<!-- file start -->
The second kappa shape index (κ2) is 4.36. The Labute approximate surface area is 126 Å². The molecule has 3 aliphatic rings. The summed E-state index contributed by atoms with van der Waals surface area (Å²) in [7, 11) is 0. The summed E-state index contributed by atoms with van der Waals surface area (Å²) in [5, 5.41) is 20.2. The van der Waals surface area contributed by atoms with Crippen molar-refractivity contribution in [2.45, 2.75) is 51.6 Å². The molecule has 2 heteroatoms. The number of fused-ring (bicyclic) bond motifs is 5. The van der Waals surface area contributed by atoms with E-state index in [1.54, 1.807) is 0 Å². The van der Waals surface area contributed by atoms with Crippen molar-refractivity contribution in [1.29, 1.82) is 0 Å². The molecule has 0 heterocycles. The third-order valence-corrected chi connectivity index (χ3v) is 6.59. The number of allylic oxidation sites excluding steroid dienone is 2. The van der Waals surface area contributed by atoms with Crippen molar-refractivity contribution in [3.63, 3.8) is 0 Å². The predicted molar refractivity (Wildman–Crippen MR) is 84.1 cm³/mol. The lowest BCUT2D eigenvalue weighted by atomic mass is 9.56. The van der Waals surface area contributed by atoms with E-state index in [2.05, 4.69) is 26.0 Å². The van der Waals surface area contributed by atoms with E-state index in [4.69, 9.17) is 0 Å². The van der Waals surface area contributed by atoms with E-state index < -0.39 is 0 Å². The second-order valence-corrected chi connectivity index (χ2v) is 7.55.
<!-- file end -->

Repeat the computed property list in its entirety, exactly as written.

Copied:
The second kappa shape index (κ2) is 4.36. The Labute approximate surface area is 126 Å². The molecule has 3 aliphatic rings. The summed E-state index contributed by atoms with van der Waals surface area (Å²) in [7, 11) is 0. The summed E-state index contributed by atoms with van der Waals surface area (Å²) in [5, 5.41) is 20.2. The van der Waals surface area contributed by atoms with Crippen molar-refractivity contribution in [2.45, 2.75) is 51.6 Å². The molecule has 2 heteroatoms. The number of fused-ring (bicyclic) bond motifs is 5. The van der Waals surface area contributed by atoms with E-state index in [1.54, 1.807) is 0 Å². The van der Waals surface area contributed by atoms with Crippen molar-refractivity contribution in [1.29, 1.82) is 0 Å². The molecule has 0 heterocycles. The third-order valence-corrected chi connectivity index (χ3v) is 6.59. The number of allylic oxidation sites excluding steroid dienone is 2. The van der Waals surface area contributed by atoms with Crippen molar-refractivity contribution in [3.63, 3.8) is 0 Å². The predicted molar refractivity (Wildman–Crippen MR) is 84.1 cm³/mol. The lowest BCUT2D eigenvalue weighted by atomic mass is 9.56. The van der Waals surface area contributed by atoms with E-state index in [2.05, 4.69) is 26.0 Å². The van der Waals surface area contributed by atoms with E-state index in [4.69, 9.17) is 0 Å². The van der Waals surface area contributed by atoms with E-state index < -0.39 is 0 Å². The second-order valence-corrected chi connectivity index (χ2v) is 7.55.